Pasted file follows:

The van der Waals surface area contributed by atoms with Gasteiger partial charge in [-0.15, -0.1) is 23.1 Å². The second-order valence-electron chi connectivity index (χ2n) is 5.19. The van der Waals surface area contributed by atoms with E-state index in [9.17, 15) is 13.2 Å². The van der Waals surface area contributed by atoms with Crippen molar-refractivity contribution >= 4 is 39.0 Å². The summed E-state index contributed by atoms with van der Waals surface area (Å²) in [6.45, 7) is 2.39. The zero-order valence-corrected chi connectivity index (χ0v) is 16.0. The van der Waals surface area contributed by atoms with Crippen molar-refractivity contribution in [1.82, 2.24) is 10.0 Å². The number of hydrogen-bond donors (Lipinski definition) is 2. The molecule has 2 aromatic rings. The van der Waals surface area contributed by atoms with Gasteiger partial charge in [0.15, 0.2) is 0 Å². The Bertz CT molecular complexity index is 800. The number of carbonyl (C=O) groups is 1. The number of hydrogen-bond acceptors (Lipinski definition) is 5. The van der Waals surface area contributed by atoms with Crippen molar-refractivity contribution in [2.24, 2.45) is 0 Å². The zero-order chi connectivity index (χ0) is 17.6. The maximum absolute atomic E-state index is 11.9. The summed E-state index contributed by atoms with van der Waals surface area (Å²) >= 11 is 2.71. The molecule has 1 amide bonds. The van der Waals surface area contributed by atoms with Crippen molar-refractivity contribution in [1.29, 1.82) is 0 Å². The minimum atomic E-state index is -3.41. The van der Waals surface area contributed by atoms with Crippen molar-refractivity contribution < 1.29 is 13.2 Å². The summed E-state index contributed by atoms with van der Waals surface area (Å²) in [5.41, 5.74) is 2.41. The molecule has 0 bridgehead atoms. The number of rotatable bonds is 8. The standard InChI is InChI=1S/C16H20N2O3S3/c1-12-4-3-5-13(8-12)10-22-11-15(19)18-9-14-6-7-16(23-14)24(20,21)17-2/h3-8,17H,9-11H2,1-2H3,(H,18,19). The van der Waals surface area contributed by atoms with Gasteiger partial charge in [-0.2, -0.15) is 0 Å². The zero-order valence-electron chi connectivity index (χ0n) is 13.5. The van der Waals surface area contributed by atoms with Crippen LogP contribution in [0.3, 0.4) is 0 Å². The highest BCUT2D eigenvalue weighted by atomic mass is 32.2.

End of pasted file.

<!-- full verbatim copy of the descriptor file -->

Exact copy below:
The van der Waals surface area contributed by atoms with Gasteiger partial charge in [-0.15, -0.1) is 23.1 Å². The second-order valence-electron chi connectivity index (χ2n) is 5.19. The van der Waals surface area contributed by atoms with E-state index in [9.17, 15) is 13.2 Å². The van der Waals surface area contributed by atoms with Crippen molar-refractivity contribution >= 4 is 39.0 Å². The summed E-state index contributed by atoms with van der Waals surface area (Å²) in [6.45, 7) is 2.39. The zero-order valence-corrected chi connectivity index (χ0v) is 16.0. The van der Waals surface area contributed by atoms with Crippen molar-refractivity contribution in [1.82, 2.24) is 10.0 Å². The number of hydrogen-bond donors (Lipinski definition) is 2. The molecule has 2 aromatic rings. The van der Waals surface area contributed by atoms with Gasteiger partial charge in [0.15, 0.2) is 0 Å². The Bertz CT molecular complexity index is 800. The number of carbonyl (C=O) groups is 1. The number of hydrogen-bond acceptors (Lipinski definition) is 5. The van der Waals surface area contributed by atoms with Crippen molar-refractivity contribution in [2.24, 2.45) is 0 Å². The zero-order chi connectivity index (χ0) is 17.6. The maximum absolute atomic E-state index is 11.9. The summed E-state index contributed by atoms with van der Waals surface area (Å²) >= 11 is 2.71. The molecule has 1 amide bonds. The van der Waals surface area contributed by atoms with Crippen molar-refractivity contribution in [1.29, 1.82) is 0 Å². The minimum atomic E-state index is -3.41. The van der Waals surface area contributed by atoms with Crippen molar-refractivity contribution < 1.29 is 13.2 Å². The summed E-state index contributed by atoms with van der Waals surface area (Å²) in [5.41, 5.74) is 2.41. The molecule has 0 bridgehead atoms. The number of rotatable bonds is 8. The standard InChI is InChI=1S/C16H20N2O3S3/c1-12-4-3-5-13(8-12)10-22-11-15(19)18-9-14-6-7-16(23-14)24(20,21)17-2/h3-8,17H,9-11H2,1-2H3,(H,18,19). The van der Waals surface area contributed by atoms with Gasteiger partial charge in [-0.2, -0.15) is 0 Å². The zero-order valence-electron chi connectivity index (χ0n) is 13.5. The van der Waals surface area contributed by atoms with Crippen LogP contribution in [0.3, 0.4) is 0 Å². The highest BCUT2D eigenvalue weighted by atomic mass is 32.2.